Kerala Forest Research Institute

IN Kerala, India

Kerala Forest Research Institute

IN Kerala, India
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Jithin K.V.,Kerala Forest Research Institute | Jose P.A.,Kerala Forest Research Institute
Nordic Journal of Botany | Year: 2017

Lepidagathis benojiana, a new species of Lepidagathis, collected from the Idukki district, Kerala, southern Western Ghats, India is described along with photographs. The new species is closely allied to L. chlorostachya Nees. but differs from the latter in its height, length of petiole, position and number of spikes, length of peduncle, length of floral whorls, colour of flower, colour and nature of stamens, nature of fruit and shape of the seed. © 2017 Nordic Society Oikos.


Sajitha K.L.,Kerala Forest Research Institute | Florence E.J.M.,Kerala Forest Research Institute
Journal of Tropical Forest Science | Year: 2013

An actinomycete isolated from the soil, identified as Streptomyces sp. SA18, was found to be an effective antagonist against the fungus Lasiodiplodia theobromae that caused sapstain on rubberwood. One of the antagonistic factors responsible for this inhibitory effect was identified as chitinase enzyme production, which degraded the chitin of fungal cell wall to N-acetyl D-glucosamine. In the chitin agar plate inoculated with Streptomyces sp. SA18, the dye bound with stable chitin and fluoresced under ultra violet light. On the contrary, chitin-free portions appeared dark indicating degradation of chitin by chitinase enzyme produced by Streptomyces sp. SA18. © Forest Research Institute Malaysia.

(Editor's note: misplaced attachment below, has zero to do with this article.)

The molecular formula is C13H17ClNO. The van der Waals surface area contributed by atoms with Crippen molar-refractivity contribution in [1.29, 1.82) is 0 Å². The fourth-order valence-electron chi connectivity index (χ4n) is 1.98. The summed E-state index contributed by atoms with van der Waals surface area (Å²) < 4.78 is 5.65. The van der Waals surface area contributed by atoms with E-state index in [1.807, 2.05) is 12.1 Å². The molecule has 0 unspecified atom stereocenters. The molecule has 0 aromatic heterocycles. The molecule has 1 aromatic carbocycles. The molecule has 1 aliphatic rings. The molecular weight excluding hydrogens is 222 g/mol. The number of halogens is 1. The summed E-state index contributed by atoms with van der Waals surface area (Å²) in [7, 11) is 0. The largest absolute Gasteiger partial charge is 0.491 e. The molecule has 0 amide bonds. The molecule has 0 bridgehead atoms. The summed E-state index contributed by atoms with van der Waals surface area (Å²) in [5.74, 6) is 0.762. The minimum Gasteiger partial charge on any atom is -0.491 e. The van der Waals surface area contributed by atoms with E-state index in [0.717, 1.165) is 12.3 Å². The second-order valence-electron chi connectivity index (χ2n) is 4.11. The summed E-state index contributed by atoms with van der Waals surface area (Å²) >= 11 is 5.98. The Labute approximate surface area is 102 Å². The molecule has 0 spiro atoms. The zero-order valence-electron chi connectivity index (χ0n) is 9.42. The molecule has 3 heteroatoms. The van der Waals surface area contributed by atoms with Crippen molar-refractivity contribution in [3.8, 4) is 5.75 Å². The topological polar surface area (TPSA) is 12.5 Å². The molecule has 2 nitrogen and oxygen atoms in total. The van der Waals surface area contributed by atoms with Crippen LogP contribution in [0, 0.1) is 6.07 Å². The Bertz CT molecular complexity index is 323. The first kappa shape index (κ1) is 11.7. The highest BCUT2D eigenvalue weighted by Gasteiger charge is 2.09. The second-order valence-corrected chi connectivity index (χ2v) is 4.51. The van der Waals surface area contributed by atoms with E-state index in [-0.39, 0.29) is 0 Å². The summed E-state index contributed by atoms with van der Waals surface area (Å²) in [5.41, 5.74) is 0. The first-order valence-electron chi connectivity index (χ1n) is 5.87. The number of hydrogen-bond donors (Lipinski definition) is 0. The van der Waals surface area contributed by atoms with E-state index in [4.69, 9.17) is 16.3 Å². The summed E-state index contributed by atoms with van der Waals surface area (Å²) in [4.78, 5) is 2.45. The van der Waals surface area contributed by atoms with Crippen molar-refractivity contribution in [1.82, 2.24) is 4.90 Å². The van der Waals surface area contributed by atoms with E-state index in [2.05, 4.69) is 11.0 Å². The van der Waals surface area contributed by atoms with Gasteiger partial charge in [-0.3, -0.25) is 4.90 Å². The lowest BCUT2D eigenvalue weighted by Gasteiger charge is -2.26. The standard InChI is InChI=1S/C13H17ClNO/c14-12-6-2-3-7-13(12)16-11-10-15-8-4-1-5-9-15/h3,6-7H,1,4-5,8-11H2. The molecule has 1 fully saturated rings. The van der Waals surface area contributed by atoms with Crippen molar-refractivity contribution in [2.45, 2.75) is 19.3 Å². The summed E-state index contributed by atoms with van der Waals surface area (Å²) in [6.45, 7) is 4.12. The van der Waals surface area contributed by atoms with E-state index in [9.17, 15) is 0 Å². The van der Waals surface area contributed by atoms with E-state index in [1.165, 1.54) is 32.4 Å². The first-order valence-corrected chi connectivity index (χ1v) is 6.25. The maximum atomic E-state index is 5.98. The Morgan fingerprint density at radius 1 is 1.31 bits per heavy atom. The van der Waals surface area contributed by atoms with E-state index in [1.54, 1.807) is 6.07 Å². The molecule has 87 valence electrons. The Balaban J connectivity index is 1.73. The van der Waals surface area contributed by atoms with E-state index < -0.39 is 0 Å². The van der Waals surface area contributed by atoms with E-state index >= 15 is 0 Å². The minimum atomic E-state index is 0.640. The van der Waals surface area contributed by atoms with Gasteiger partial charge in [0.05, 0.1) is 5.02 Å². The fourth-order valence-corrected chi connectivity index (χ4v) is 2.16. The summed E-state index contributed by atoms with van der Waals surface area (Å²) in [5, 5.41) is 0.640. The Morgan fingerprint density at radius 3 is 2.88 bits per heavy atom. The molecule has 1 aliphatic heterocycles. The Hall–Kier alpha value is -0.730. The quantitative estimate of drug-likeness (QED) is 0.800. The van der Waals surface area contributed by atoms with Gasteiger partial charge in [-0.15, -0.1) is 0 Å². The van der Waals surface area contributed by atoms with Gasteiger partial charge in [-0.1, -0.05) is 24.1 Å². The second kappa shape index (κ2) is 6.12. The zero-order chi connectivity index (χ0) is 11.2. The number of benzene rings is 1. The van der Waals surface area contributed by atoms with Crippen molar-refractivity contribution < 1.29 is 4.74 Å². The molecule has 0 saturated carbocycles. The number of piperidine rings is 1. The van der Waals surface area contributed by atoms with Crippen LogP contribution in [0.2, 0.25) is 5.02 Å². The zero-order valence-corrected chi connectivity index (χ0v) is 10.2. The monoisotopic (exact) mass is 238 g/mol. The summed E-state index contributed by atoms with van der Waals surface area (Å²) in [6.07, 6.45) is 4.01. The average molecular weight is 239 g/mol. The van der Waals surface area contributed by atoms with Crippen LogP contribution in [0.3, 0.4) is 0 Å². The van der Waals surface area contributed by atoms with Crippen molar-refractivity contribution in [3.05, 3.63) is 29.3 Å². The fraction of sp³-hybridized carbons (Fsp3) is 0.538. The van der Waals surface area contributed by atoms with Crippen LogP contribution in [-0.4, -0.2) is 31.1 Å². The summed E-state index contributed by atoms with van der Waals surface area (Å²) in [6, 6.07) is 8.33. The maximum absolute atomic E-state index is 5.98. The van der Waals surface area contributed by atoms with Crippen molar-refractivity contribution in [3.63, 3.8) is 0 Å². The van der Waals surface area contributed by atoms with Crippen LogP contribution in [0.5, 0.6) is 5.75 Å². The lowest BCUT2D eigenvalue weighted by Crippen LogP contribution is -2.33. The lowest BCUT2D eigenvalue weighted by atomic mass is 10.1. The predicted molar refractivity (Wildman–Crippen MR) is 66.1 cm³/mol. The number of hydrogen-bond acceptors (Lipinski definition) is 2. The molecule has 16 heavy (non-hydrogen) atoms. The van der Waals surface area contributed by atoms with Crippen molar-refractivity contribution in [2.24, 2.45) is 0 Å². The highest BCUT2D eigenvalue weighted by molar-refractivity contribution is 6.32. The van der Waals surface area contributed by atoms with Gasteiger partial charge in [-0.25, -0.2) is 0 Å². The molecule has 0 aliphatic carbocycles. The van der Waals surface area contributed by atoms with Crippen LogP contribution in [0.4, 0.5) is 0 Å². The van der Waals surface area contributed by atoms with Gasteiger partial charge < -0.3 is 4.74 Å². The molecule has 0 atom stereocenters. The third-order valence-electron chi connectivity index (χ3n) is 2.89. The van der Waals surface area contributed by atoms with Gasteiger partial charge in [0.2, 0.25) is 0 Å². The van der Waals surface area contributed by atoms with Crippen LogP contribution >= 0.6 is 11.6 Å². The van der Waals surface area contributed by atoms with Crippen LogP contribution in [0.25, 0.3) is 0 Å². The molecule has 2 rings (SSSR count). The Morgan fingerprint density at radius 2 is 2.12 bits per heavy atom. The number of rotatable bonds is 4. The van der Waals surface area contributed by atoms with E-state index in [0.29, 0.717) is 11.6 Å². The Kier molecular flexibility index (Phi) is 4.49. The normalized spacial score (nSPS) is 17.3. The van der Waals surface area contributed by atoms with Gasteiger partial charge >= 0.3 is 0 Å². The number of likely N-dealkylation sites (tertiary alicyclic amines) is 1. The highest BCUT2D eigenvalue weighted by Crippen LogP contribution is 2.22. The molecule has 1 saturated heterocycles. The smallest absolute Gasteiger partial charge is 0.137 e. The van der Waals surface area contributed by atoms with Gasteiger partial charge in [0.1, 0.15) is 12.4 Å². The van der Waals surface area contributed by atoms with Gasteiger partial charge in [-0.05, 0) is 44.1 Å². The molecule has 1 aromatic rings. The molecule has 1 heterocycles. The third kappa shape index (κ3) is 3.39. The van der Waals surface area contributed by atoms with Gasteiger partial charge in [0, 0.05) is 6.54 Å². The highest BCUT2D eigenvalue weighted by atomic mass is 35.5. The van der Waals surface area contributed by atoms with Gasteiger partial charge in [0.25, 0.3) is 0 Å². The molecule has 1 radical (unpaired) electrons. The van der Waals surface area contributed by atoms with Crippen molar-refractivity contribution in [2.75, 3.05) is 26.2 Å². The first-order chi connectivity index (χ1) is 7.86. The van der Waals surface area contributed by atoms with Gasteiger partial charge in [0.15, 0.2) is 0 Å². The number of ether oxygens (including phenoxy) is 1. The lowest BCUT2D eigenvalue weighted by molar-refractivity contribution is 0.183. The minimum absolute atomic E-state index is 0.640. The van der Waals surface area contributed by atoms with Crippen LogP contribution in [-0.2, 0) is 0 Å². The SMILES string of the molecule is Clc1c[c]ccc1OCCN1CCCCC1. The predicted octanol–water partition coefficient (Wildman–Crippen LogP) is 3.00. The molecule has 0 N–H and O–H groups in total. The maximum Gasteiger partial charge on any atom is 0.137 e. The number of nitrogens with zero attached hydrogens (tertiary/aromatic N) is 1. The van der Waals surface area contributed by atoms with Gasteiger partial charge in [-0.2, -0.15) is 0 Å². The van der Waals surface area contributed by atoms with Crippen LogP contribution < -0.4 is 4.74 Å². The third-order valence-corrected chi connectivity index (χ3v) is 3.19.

Jayakumar R.,University of Delhi | Nair K.K.N.,Kerala Forest Research Institute
Tropical Ecology | Year: 2012

The paper aims to evaluate the beta diversity in homogeneous and heterogeneous habitats in tropical forests. Also, the relationship between beta diversity and richness in the rain forests and monsoon forests is elucidated. The study was conducted in a forest landscape of Nilgiri Biosphere Reserve in the Western Ghats of India. The Wilson and Shmida index was used to assess the beta diversity of the angiosperms of the region. Results showed that species richness and beta diversity varied in different vegetation types; in heterogeneous habitats, species turnover was mainly due to habitat restriction, and not dispersal limitation, whereas within a homogeneous habitat beta diversity was dependent on dispersal limitation. Most of the species were restricted to specific habitats; a few species were more adapted to a wide spectrum of climatic conditions. Beta diversity and species richness of rain forests were higher than those of the monsoon forests. © International Society for Tropical Ecology.


Kallarackal J.,University of Bayreuth | Kallarackal J.,Kerala Forest Research Institute | Bauer S.N.,University of Bayreuth | Nowak H.,University of Bayreuth | And 2 more authors.
Planta | Year: 2012